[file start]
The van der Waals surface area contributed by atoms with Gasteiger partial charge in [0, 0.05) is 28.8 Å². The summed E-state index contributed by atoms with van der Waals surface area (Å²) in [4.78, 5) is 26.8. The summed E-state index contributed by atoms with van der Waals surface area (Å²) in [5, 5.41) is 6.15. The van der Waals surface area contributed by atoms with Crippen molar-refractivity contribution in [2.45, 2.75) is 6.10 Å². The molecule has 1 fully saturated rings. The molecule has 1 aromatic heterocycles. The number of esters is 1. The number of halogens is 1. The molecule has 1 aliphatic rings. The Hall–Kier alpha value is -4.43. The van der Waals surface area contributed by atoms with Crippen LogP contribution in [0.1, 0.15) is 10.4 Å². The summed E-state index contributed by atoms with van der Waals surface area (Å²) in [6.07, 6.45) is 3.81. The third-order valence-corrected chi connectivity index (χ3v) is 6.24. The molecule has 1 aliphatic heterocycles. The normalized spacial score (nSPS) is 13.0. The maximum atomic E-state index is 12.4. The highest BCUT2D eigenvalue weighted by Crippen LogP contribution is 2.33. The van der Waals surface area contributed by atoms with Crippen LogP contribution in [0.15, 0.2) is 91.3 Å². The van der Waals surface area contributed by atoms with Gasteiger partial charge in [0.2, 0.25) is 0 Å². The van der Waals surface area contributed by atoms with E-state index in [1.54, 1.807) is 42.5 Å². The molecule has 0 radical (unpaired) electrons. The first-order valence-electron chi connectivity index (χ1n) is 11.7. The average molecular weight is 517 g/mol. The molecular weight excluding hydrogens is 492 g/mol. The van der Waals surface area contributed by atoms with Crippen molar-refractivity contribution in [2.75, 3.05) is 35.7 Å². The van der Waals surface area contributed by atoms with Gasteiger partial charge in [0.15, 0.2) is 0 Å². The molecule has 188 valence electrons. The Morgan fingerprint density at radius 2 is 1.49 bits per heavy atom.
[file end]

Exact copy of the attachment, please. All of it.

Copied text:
The van der Waals surface area contributed by atoms with Gasteiger partial charge in [0, 0.05) is 28.8 Å². The summed E-state index contributed by atoms with van der Waals surface area (Å²) in [4.78, 5) is 26.8. The summed E-state index contributed by atoms with van der Waals surface area (Å²) in [5, 5.41) is 6.15. The van der Waals surface area contributed by atoms with Crippen molar-refractivity contribution in [2.45, 2.75) is 6.10 Å². The molecule has 1 fully saturated rings. The molecule has 1 aromatic heterocycles. The number of esters is 1. The number of halogens is 1. The molecule has 1 aliphatic rings. The Hall–Kier alpha value is -4.43. The van der Waals surface area contributed by atoms with Crippen LogP contribution in [0.1, 0.15) is 10.4 Å². The summed E-state index contributed by atoms with van der Waals surface area (Å²) in [6.07, 6.45) is 3.81. The third-order valence-corrected chi connectivity index (χ3v) is 6.24. The molecule has 1 aliphatic heterocycles. The normalized spacial score (nSPS) is 13.0. The maximum atomic E-state index is 12.4. The highest BCUT2D eigenvalue weighted by Crippen LogP contribution is 2.33. The van der Waals surface area contributed by atoms with Crippen LogP contribution in [0.15, 0.2) is 91.3 Å². The van der Waals surface area contributed by atoms with Gasteiger partial charge in [0.2, 0.25) is 0 Å². The van der Waals surface area contributed by atoms with E-state index in [1.54, 1.807) is 42.5 Å². The molecule has 0 radical (unpaired) electrons. The first-order valence-electron chi connectivity index (χ1n) is 11.7. The average molecular weight is 517 g/mol. The molecular weight excluding hydrogens is 492 g/mol. The van der Waals surface area contributed by atoms with Crippen molar-refractivity contribution in [2.75, 3.05) is 35.7 Å². The van der Waals surface area contributed by atoms with Gasteiger partial charge in [0.15, 0.2) is 0 Å². The molecule has 188 valence electrons. The Morgan fingerprint density at radius 2 is 1.49 bits per heavy atom.